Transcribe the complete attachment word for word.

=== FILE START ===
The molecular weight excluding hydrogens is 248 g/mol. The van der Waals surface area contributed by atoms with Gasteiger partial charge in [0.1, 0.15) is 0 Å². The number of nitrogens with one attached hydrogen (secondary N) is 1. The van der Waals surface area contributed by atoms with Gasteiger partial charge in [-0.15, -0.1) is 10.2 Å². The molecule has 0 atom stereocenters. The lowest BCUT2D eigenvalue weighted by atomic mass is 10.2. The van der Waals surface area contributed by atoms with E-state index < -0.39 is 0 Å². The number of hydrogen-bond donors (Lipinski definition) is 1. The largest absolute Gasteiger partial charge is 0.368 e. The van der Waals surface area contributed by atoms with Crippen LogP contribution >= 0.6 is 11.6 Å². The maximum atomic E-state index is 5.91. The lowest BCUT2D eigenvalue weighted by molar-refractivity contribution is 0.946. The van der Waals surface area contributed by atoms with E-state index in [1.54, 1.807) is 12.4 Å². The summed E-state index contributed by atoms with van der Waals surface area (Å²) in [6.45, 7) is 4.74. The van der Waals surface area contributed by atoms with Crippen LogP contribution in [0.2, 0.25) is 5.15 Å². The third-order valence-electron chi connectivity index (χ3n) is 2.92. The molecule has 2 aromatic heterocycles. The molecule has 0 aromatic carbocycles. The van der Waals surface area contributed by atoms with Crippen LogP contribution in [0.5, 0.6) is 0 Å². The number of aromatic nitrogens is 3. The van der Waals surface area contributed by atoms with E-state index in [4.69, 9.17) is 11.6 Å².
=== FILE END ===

The molecular weight excluding hydrogens is 248 g/mol. The van der Waals surface area contributed by atoms with Gasteiger partial charge in [0.1, 0.15) is 0 Å². The number of nitrogens with one attached hydrogen (secondary N) is 1. The van der Waals surface area contributed by atoms with Gasteiger partial charge in [-0.15, -0.1) is 10.2 Å². The molecule has 0 atom stereocenters. The lowest BCUT2D eigenvalue weighted by atomic mass is 10.2. The van der Waals surface area contributed by atoms with E-state index < -0.39 is 0 Å². The number of hydrogen-bond donors (Lipinski definition) is 1. The largest absolute Gasteiger partial charge is 0.368 e. The van der Waals surface area contributed by atoms with Crippen LogP contribution >= 0.6 is 11.6 Å². The maximum atomic E-state index is 5.91. The lowest BCUT2D eigenvalue weighted by molar-refractivity contribution is 0.946. The van der Waals surface area contributed by atoms with E-state index in [1.54, 1.807) is 12.4 Å². The summed E-state index contributed by atoms with van der Waals surface area (Å²) in [6.45, 7) is 4.74. The van der Waals surface area contributed by atoms with Crippen LogP contribution in [0.2, 0.25) is 5.15 Å². The third-order valence-electron chi connectivity index (χ3n) is 2.92. The molecule has 2 aromatic heterocycles. The molecule has 0 aromatic carbocycles. The van der Waals surface area contributed by atoms with Crippen LogP contribution in [0.5, 0.6) is 0 Å². The number of aromatic nitrogens is 3. The van der Waals surface area contributed by atoms with E-state index in [4.69, 9.17) is 11.6 Å².